Guest Column | May 3, 2016

Tips For Identifying And Correcting Data Integrity Deficiencies In Your Organization

By Barbara Unger, Unger Consulting Inc.

barbara-unger

Having covered (in some detail) the deficiencies that global authorities have addressed in the GMP and GCP areas in Part 2 of this series, we now turn to identify what pharmaceutical companies can do to identify data management and data integrity shortcomings within their organizations and at their contract partners. (Part 1, which provided context for the current global regulatory focus on data integrity, can be found here.)

Often, the thought of addressing computer system issues and data integrity evaluations becomes overwhelming to quality personnel, and thus these responsibilities are deferred to members of the IT department. I intend to simplify this topic and share some straightforward actions that firms can take to identify and correct deficiencies in the broad area of data management. The examples provided are only meant to be suggestions that a firm might consider. This becomes the starting point to develop a consistent means of evaluating electronic records, and associated paper records, within a firm and for their contract manufacturers and contract laboratories. It is not, however, meant to address technical issues associated with computer system validation but rather to look at this from a quality unit perspective.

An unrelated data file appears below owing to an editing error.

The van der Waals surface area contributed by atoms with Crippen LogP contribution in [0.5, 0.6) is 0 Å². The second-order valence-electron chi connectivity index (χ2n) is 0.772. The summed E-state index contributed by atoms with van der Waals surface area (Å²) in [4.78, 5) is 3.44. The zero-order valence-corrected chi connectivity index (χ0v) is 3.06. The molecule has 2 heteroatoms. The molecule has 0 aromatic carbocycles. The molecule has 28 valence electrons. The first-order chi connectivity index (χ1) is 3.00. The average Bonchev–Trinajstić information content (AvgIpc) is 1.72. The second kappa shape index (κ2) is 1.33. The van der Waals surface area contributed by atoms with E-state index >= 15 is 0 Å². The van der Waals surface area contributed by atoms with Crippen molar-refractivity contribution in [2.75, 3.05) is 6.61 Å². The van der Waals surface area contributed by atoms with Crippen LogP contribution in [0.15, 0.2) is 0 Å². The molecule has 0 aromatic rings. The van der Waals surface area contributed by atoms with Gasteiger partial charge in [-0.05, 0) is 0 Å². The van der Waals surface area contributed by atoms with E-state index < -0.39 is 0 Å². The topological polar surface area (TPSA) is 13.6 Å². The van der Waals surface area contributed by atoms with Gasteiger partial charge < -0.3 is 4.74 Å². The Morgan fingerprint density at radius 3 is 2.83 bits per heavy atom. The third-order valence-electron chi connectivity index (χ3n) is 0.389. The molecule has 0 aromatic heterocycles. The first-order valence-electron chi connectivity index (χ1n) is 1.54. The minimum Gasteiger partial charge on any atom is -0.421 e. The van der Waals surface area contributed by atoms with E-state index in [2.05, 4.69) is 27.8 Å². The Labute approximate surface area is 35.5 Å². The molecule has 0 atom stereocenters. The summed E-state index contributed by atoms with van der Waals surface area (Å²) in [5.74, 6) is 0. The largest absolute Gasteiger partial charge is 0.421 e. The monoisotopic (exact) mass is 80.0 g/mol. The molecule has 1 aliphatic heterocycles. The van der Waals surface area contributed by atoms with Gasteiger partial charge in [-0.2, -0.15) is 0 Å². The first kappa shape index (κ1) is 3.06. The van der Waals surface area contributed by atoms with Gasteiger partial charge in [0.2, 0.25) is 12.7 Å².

Integrate Data Management Into Your Quality System

Data management that ensures security and reliability of the data must be effectively incorporated into the pharmaceutical quality system. Governance should be established that ensures procedures and processes are implemented and that staff are trained appropriately. The most senior management in the firm needs to support the effort and potential cost, and lead the way to ensure the data from their firm is always correct, valid, complete, and secure.

Get To Know Part 11

Firms must recognize that Part 11 requirements apply whenever electronic records and/or electronic signatures are used in GxP processes and activities. Part 11 is a regulation, just as Parts 210 and 211 are regulations. Firms that maintain they operate primarily paper-based systems should consider that their laboratories depend largely on laboratory instrument associated computer systems. A firm cannot write an SOP that exempts itself from compliance with this regulation. It is useful to read the preamble accompanying publication of the Part 11 final rule to more fully understand the intent of the rule and its applicability.